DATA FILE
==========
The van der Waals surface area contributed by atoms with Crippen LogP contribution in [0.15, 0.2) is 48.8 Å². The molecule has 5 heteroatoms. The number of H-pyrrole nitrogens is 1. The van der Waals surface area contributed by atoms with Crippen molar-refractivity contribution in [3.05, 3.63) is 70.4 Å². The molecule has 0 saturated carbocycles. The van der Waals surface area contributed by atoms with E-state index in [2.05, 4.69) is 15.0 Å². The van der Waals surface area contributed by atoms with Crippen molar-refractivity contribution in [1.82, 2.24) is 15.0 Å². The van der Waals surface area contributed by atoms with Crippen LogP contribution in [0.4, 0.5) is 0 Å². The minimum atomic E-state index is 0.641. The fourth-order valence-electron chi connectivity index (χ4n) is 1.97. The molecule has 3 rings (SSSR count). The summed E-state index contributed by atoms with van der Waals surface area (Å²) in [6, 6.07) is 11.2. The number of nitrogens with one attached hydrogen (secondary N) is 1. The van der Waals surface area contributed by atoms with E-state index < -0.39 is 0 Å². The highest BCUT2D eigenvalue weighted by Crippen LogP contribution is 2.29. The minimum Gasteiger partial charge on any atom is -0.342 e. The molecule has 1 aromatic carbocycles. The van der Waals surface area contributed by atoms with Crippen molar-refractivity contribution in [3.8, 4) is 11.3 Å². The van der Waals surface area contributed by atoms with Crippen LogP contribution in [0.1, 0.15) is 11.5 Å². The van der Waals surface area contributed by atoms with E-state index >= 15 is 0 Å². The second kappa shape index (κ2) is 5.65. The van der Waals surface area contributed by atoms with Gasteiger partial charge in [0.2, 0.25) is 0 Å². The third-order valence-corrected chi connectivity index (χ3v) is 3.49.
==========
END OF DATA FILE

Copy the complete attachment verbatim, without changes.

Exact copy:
The van der Waals surface area contributed by atoms with Crippen LogP contribution in [0.15, 0.2) is 48.8 Å². The molecule has 5 heteroatoms. The number of H-pyrrole nitrogens is 1. The van der Waals surface area contributed by atoms with Crippen molar-refractivity contribution in [3.05, 3.63) is 70.4 Å². The molecule has 0 saturated carbocycles. The van der Waals surface area contributed by atoms with E-state index in [2.05, 4.69) is 15.0 Å². The van der Waals surface area contributed by atoms with Crippen molar-refractivity contribution in [1.82, 2.24) is 15.0 Å². The van der Waals surface area contributed by atoms with Crippen LogP contribution in [0.4, 0.5) is 0 Å². The minimum atomic E-state index is 0.641. The fourth-order valence-electron chi connectivity index (χ4n) is 1.97. The molecule has 3 rings (SSSR count). The summed E-state index contributed by atoms with van der Waals surface area (Å²) in [6, 6.07) is 11.2. The number of nitrogens with one attached hydrogen (secondary N) is 1. The van der Waals surface area contributed by atoms with E-state index < -0.39 is 0 Å². The highest BCUT2D eigenvalue weighted by Crippen LogP contribution is 2.29. The minimum Gasteiger partial charge on any atom is -0.342 e. The molecule has 1 aromatic carbocycles. The van der Waals surface area contributed by atoms with Crippen molar-refractivity contribution in [3.8, 4) is 11.3 Å². The van der Waals surface area contributed by atoms with Crippen LogP contribution in [0.1, 0.15) is 11.5 Å². The van der Waals surface area contributed by atoms with E-state index >= 15 is 0 Å². The second kappa shape index (κ2) is 5.65. The van der Waals surface area contributed by atoms with Gasteiger partial charge in [0.2, 0.25) is 0 Å². The third-order valence-corrected chi connectivity index (χ3v) is 3.49.